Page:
The quantity of minor league teams and their locations change over time, but important consistency measures for the St. Louis Cardinals system over the last half-century have been to develop quality future major leaguers – while playing winning team baseball.
The former, the organization’s player pipeline to St. Louis, continues, though more narrowly on the pitching side currently.
However, the collective game results of the teams of over 200 players across the minor league system fell to a new low in 2021.
Since 1963, when the minor leagues were reorganized into the basic structure we know today with four full-season levels, the Cardinals system has never logged a year as poor as their collective .386 winning percentage this season.
This is a period of 57 years!
2021 recap – three views – full-season, US-only, entire system
In 2021, all four full-season clubs – Triple-A Memphis, Double-A Springfield, High-A Peoria and Low-A Palm Beach – posted losing records while finishing no better than fifth place in their respective divisions. The latter three were cellar-dwellers.
|Team||Memphis||Springfield||Peoria||Palm Beach||Full Season|
This is the continuation of a recent trend. 2021 is the second consecutive campaign in which all four Cardinals full-season teams posted a losing record, with each team faring worse in 2021 than in 2019. (The 2020 season was not played.)
Including the other US-based club, the Florida Complex League Cardinals, does not alter the overall picture. The rookie-level Cardinals also finished in last place, though they were only five games under .500 (24-29).
|Team||FL Complex||US total|
The five US teams ended 2021 with a collective .392 winning percentage. That is 30th (last) of all 30 organizations. In fact, all of the other 29 organizations were above .400 this season, led by Tampa Bay at .648.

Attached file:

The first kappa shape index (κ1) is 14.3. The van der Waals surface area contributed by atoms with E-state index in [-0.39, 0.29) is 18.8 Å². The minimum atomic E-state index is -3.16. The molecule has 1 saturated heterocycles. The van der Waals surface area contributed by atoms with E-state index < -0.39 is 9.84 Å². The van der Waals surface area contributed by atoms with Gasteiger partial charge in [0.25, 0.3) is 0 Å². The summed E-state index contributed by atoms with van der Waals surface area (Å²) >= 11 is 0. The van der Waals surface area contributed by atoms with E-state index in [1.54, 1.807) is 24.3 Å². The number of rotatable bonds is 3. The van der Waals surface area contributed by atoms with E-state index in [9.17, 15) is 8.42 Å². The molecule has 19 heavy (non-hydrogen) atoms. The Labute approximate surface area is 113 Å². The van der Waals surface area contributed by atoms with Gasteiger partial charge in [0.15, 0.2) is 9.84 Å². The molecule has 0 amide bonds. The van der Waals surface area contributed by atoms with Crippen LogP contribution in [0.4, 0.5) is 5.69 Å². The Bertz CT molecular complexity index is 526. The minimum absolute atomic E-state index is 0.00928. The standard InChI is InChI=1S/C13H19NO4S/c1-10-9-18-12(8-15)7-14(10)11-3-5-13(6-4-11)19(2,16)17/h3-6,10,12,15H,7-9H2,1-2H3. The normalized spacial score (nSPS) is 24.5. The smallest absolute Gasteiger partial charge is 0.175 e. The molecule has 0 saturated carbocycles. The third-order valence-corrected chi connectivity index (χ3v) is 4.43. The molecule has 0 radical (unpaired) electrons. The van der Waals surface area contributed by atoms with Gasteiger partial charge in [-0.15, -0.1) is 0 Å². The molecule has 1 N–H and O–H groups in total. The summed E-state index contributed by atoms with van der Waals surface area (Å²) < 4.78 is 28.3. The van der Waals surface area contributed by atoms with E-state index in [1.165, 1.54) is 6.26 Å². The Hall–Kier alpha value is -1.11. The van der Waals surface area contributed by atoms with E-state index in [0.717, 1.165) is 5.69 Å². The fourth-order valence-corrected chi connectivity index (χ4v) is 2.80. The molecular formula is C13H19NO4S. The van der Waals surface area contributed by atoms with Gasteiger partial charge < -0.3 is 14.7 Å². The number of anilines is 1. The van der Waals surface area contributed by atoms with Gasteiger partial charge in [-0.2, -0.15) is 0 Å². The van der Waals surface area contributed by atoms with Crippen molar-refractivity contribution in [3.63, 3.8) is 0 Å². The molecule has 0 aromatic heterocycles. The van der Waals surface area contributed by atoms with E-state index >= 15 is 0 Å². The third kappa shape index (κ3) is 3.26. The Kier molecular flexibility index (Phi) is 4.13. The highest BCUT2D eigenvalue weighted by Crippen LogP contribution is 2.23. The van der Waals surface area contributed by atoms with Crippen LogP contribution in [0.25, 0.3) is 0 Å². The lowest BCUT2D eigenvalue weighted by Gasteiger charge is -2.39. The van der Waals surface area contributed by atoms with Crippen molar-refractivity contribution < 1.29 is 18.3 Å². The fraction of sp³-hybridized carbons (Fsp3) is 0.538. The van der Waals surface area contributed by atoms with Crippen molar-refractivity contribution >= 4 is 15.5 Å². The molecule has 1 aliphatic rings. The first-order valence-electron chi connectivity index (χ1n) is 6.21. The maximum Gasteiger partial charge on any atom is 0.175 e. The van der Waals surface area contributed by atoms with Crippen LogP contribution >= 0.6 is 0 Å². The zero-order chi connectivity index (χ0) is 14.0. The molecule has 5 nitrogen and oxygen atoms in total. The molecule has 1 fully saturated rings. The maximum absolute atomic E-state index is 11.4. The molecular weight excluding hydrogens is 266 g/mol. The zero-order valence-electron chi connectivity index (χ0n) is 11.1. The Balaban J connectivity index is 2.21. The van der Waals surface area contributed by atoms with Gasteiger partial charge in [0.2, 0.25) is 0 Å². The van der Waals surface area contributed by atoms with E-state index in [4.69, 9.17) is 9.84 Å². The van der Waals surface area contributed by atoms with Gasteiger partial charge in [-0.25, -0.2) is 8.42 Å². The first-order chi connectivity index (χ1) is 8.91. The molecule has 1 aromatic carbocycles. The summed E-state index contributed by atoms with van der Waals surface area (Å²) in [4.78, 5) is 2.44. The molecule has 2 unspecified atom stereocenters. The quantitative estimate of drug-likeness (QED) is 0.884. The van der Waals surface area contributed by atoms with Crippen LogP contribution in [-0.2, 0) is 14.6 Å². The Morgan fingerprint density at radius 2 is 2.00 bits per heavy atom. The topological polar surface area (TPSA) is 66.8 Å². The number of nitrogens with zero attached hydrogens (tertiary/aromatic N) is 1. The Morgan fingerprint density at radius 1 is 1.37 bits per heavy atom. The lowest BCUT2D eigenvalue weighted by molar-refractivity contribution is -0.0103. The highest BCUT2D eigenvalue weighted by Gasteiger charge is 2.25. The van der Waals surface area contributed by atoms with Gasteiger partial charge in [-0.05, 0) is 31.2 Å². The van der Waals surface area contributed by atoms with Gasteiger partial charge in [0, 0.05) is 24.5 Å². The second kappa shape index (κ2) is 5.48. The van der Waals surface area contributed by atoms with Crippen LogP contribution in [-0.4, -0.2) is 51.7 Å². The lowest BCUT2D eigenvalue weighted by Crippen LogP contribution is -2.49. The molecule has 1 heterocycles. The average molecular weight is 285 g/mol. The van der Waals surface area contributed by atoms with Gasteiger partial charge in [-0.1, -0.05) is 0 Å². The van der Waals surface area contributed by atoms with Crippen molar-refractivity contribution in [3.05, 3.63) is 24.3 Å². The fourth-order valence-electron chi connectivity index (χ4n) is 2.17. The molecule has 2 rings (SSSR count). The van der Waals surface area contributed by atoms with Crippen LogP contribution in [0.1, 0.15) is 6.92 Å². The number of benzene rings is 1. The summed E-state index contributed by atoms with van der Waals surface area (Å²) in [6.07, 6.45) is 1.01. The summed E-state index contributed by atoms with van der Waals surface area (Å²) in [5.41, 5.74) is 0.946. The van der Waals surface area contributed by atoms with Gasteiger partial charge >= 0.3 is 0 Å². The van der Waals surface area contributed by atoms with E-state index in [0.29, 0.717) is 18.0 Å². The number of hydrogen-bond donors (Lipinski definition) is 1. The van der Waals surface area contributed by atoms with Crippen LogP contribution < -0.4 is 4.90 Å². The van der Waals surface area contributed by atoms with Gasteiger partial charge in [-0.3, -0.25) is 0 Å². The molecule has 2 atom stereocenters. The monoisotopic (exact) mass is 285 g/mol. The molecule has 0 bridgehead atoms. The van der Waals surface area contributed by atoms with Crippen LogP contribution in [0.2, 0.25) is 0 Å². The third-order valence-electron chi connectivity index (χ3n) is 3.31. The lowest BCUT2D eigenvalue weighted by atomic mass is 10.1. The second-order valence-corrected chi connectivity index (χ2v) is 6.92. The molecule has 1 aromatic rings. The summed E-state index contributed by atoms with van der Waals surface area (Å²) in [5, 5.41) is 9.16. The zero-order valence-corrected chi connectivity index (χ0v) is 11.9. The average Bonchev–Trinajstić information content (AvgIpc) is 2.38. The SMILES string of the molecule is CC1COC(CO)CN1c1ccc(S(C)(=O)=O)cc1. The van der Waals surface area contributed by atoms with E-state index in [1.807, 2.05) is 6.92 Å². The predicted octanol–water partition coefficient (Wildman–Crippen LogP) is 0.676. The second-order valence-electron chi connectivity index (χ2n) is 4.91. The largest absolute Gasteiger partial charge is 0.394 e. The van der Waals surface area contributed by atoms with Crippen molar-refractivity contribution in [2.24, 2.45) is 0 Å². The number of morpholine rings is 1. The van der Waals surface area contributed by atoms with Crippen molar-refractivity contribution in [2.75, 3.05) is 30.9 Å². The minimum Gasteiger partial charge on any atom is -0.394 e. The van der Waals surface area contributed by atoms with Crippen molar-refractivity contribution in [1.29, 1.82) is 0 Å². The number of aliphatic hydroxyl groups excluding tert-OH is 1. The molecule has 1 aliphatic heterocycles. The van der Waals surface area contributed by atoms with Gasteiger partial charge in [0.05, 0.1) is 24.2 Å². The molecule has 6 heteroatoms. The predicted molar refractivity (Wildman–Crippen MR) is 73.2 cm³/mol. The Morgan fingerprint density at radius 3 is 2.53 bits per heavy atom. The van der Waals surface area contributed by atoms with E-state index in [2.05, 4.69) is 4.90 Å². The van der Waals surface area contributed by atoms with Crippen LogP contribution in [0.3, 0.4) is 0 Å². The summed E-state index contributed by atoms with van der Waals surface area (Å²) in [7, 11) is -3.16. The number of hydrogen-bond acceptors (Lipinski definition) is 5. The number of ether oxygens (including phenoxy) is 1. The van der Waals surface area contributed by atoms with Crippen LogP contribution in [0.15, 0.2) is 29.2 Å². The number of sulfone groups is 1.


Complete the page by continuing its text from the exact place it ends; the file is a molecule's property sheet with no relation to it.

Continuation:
Taking a full organization view would include the two Dominican Summer League squads. The DSL Cardinals Red and Blue also posted losing records this season, with the full seven-squad Cardinals minor league system coming in at .396 in total.
|Team||DSL Blue||DSL Red||System|
(Note that at least one national source, Baseball America, included in its totals the add-on final two weeks of Triple-A play, called the Triple-A Final Stretch. However, MiLB.com lists these results in the “post-season” category, separate from the regular season. Given the latter, the Final Stretch games are not included here, though in reality, Memphis’ 4-4 record would not change the bottom line, anyway.)
As much as it would be easy to write this off as a one-year, COVID-driven blip, it is not. During the last prior “normal” minor league season, 2019, the Cardinals system’s winning percentage was 29th of 30 organizations. So, 2021 is a continuation of a downward trend.
A major difference from 2019 is due to the game-wide contraction of the minor leagues. With two fewer short-season levels in the system starting this year, the Cardinals had to develop a new strategy in advancing players – directly from the Florida Complex League to Class-A, what previously would have been a three-step jump. Of course, there was an effect on the teams above, as well.